Isaac D’Israeli Quotes and Sayings

Posted by Brian

Isaac D’Israeli was born on 11th May 1766, in Enfield, England. He was a British writer and scholar. He got his education in Leiden, His Literary career began at the age of sixteen. He was the father of British Prime Minister Benjamin D’Israeli. One of his famous literatures is “Mejnoun and Leila” and “Curiosities of Literature”. His words were most popular and were sold widely in 19th century. His literature was having many editions. Curiosities of Literature were first published in four volumes then it was combined in one. Another book “The Life and Reign of Charles 1” was being awarded the degree of D.C.L from Oxford University. When he was writing this book; he was blind. He took help of her daughters to complete the book.

Isaac D’Israeli Quotes and Sayings

A nickname a man may chance to wear out; but a system of calumnity, pursued by a faction, may descend even to posterity. This principal has taken full effect on this state favorite.
– Isaac D’Israeli

And, after all, it is style alone by which posterity will judge of a great work, for an author can have nothing truly his own but his style.
– Isaac D’Israeli

But, indeed, we prefer books to pounds; and we love manuscripts better than florins; and we prefer small pamphlets to war horses.
– Isaac D’Israeli

Every work of Genius is tinctured by the feelings, and often originates in the events of times.
– Isaac D’Israeli

Fortune has rarely condescended to be the companion of genius.
– Isaac D’Israeli

Great collections of books are subject to certain accidents besides the damp, the worms, and the rats; one not less common is that of the borrowers, not to say a word of the purloiners.
– Isaac D’Israeli

Happy the man when he has not the defects of his qualities. [Fr., Heureux l’homme quand il n’a pas les defauts de ses qualites.]
– Isaac D’Israeli

It does at first appear that an astronomer rapt in abstraction, while he gazes on a star, must feel more exquisite than a farmer who in conducting his team. – Isaac D’Israeli,
– Isaac D’Israeli

Literature is an avenue to glory, ever open for those ingenious men who are deprived of honours or of wealth.
– Isaac D’Israeli

Many men of genius must arise before a particular man of genius can appear.
– Isaac D’Israeli

Miscellanists are the most popular writers among every people; for it is they who form a communication between the learned and the unlearned, and, as it were, throw a bridge between those two great divisions of the public.
– Isaac D’Israeli

Philosophy becomes poetry, and science imagination, in the enthusiasm of genius.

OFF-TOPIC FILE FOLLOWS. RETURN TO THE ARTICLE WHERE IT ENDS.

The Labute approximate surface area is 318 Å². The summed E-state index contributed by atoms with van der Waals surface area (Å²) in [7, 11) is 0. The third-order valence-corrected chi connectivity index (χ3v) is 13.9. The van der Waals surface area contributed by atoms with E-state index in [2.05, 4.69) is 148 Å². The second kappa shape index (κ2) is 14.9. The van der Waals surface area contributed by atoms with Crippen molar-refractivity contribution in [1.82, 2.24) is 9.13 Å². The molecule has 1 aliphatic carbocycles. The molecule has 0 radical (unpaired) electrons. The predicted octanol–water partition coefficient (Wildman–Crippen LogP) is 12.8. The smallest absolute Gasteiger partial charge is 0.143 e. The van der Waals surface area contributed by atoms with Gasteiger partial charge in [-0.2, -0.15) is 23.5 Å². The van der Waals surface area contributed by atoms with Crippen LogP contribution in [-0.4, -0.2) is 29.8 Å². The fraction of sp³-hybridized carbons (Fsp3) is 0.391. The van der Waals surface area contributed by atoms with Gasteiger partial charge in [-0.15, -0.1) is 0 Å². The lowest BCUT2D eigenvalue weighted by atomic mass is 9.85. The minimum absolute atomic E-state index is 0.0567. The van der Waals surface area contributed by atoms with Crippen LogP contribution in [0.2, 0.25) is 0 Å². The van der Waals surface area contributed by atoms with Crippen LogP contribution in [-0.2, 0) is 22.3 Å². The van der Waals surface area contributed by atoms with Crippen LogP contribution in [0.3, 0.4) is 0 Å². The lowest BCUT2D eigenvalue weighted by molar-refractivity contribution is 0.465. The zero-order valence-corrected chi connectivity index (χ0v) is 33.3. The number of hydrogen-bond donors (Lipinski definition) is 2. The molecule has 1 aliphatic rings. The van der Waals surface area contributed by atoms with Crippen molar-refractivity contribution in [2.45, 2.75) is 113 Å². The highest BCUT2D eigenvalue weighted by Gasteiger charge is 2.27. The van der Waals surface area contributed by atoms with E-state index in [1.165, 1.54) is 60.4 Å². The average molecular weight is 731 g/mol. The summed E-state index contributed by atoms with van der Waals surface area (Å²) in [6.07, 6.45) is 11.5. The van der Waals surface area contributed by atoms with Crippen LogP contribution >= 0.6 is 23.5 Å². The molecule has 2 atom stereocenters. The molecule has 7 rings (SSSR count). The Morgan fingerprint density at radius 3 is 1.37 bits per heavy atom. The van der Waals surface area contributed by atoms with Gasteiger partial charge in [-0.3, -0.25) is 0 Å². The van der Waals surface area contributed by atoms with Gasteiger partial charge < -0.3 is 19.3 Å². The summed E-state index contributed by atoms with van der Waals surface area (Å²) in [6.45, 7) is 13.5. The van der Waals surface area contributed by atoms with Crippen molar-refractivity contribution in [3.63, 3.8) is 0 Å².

– Isaac D’Israeli

Solitude is the nurse of enthusiasm, and enthusiasm is the true parent of genius. In all ages solitude has been called for–has been flown to.
– Isaac D’Israeli

Style! style! why, all writers will tell you that it is the very thing which can least of all be changed. A man’s style is nearly as much a part of him as his physiognomy, his figure, the throbbing of this pulse,–in short, as any part of his being is at least subjected to the action of the will.
– Isaac D’Israeli

The act of contemplation then creates the thing created.
– Isaac D’Israeli

The defects of great men are the consolation of the dunces.
– Isaac D’Israeli

The delight of opening a new pursuit, or a new course of reading, imparts the vivacity and novelty of youth even to old age.
– Isaac D’Israeli

The great man who thinks greatly of himself, is not diminishing that greatness in heaping fuel on his fire.
– Isaac D’Israeli

The golden hour of invention must terminate like other hours, and when the man of genius returns to the cares, the duties, the vexations, and the amusements of life, his companions behold him as one of themselves–the creature of habits and infirmities.
– Isaac D’Israeli

The most noble criticism is that in which the critic is not the antagonist so much as the rival of the author.
– Isaac D’Israeli

The Plagiarism of orators is the art, or an ingenious and easy mode, which some adroitly employ to change, or disguise, all sorts of speeches or their own composition, or that of other authors, for their pleasure, or their utility; in such a manner that it becomes impossible even for the author himself to recognize his own work, his own genius, and his own style, so skillfully shall the whole be disguised. – Isaac D’Israeli,
– Isaac D’Israeli

The Self-Educated are marked by stubborn peculiarities.
– Isaac D’Israeli

The wisdom of the wise, and the experience of ages, may be preserved by quotation.
– Isaac D’Israeli

There is a society in the deepest solitude.
– Isaac D’Israeli

There is an art of reading, as well as an art of thinking, and an art of writing.
– Isaac D’Israeli

Those who do not read criticism will rarely merit to be criticised.
– Isaac D’Israeli

Time the great destroyer of other men’s happiness, only enlarges the patrimony of literature to its possessor.
– Isaac D’Israeli

To think, and to feel, constitute the two grand divisions of men of genius–the men of reasoning and the men of imagination.
– Isaac D’Israeli


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